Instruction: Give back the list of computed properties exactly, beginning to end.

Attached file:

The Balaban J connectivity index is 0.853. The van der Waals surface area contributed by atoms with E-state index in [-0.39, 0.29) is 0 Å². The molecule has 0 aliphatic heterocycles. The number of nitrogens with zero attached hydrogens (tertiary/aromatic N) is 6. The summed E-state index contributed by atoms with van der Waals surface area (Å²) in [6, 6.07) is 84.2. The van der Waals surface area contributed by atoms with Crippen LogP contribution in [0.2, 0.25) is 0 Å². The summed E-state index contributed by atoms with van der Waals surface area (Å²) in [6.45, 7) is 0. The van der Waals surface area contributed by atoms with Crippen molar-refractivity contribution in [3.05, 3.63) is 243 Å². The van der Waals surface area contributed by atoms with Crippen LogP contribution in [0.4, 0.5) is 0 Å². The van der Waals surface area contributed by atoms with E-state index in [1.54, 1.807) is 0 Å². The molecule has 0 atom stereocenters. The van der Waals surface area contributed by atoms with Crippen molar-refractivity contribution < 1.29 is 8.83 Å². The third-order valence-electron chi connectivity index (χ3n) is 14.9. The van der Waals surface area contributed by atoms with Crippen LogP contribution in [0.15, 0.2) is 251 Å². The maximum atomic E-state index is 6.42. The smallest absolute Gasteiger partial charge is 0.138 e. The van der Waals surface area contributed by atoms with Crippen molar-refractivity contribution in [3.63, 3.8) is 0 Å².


The Balaban J connectivity index is 0.853. The van der Waals surface area contributed by atoms with E-state index in [-0.39, 0.29) is 0 Å². The molecule has 0 aliphatic heterocycles. The number of nitrogens with zero attached hydrogens (tertiary/aromatic N) is 6. The summed E-state index contributed by atoms with van der Waals surface area (Å²) in [6, 6.07) is 84.2. The van der Waals surface area contributed by atoms with Crippen LogP contribution in [0.2, 0.25) is 0 Å². The summed E-state index contributed by atoms with van der Waals surface area (Å²) in [6.45, 7) is 0. The van der Waals surface area contributed by atoms with Crippen molar-refractivity contribution in [3.05, 3.63) is 243 Å². The van der Waals surface area contributed by atoms with Crippen LogP contribution in [0.4, 0.5) is 0 Å². The van der Waals surface area contributed by atoms with E-state index in [1.54, 1.807) is 0 Å². The molecule has 0 atom stereocenters. The van der Waals surface area contributed by atoms with Crippen molar-refractivity contribution < 1.29 is 8.83 Å². The third-order valence-electron chi connectivity index (χ3n) is 14.9. The van der Waals surface area contributed by atoms with Crippen LogP contribution in [0.15, 0.2) is 251 Å². The maximum atomic E-state index is 6.42. The smallest absolute Gasteiger partial charge is 0.138 e. The van der Waals surface area contributed by atoms with Crippen molar-refractivity contribution in [3.63, 3.8) is 0 Å².